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The American Remission of the Boxer Indemnity: A Reappraisal

Michael H. Hunt
The Journal of Asian Studies
Vol. 31, No. 3 (May, 1972), pp. 539-559
DOI: 10.2307/2052233
Stable URL: http://www.jstor.org/stable/2052233
Page Count: 21
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Since scans are not currently available to screen readers, please contact JSTOR User Support for access. We'll provide a PDF copy for your screen reader.
The American Remission of the Boxer Indemnity: A Reappraisal
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Abstract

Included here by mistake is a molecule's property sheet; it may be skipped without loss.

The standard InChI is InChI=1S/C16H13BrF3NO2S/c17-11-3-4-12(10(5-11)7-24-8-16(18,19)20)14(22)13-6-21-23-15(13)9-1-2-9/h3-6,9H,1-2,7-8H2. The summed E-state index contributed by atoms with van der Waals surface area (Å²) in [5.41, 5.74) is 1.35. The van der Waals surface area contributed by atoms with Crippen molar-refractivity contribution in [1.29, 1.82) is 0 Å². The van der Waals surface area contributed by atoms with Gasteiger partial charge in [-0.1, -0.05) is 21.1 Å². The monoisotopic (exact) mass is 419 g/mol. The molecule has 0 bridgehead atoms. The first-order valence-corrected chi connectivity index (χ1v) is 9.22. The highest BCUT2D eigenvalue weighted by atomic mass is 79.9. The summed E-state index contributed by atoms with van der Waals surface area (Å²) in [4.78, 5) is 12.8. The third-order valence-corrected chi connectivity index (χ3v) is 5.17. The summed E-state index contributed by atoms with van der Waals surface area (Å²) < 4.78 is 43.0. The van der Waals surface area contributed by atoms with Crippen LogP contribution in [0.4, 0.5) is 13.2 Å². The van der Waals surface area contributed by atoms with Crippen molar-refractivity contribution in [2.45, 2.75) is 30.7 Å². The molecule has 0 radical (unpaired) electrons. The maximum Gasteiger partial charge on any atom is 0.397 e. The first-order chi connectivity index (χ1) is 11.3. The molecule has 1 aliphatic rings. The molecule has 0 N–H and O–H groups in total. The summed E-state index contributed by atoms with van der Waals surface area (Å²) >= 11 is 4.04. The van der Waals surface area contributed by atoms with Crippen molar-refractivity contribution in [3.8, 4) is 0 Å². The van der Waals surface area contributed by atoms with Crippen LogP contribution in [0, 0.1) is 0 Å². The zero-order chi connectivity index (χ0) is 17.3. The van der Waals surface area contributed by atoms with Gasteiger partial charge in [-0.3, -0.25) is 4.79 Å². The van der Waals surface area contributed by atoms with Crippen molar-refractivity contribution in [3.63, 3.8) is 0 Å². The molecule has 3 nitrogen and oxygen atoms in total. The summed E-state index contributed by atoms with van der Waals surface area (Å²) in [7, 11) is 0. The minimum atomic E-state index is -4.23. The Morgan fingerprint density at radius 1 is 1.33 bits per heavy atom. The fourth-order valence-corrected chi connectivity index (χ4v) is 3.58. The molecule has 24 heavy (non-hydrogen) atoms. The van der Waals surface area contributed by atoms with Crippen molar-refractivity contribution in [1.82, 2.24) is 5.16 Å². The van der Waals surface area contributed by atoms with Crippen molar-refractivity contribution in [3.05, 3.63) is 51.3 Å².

According to prevailing historical opinion, the United States made reasonable claims against China after the Boxer rising in 1900 and later spontaneously remitted the surplus indemnity as an act of friendship. In gratitude, the Chinese freely determined to use the returned funds to educate Chinese in the United States. The records of the Chinese foreign office and the Department of State suggest a different story. In 1901 John Hay intentionally inflated American claims against China despite protests that his demand of $25,000,000 was excessive (in fact twice real claims). After three years of persistent effort, the Chinese Minister to the United States committed the reluctant Roosevelt administration to return of the surplus. But W. W. Rockhill, the Minister in Peking, feared the Chinese would squander the money and campaigned to have the funds devoted exclusively to education even though the Chinese government preferred projects of more immediate benefit. In 1908 Yuan Shih-k'ai and Hsu Shih-ch'ang sent a subordinate, T'ang Shao-i, to Washington to propose use of the funds in Manchuria. However, the Roosevelt administration, already won by the education scheme, rebuffed T'ang. The remission was accomplished essentially on American terms in 1909.

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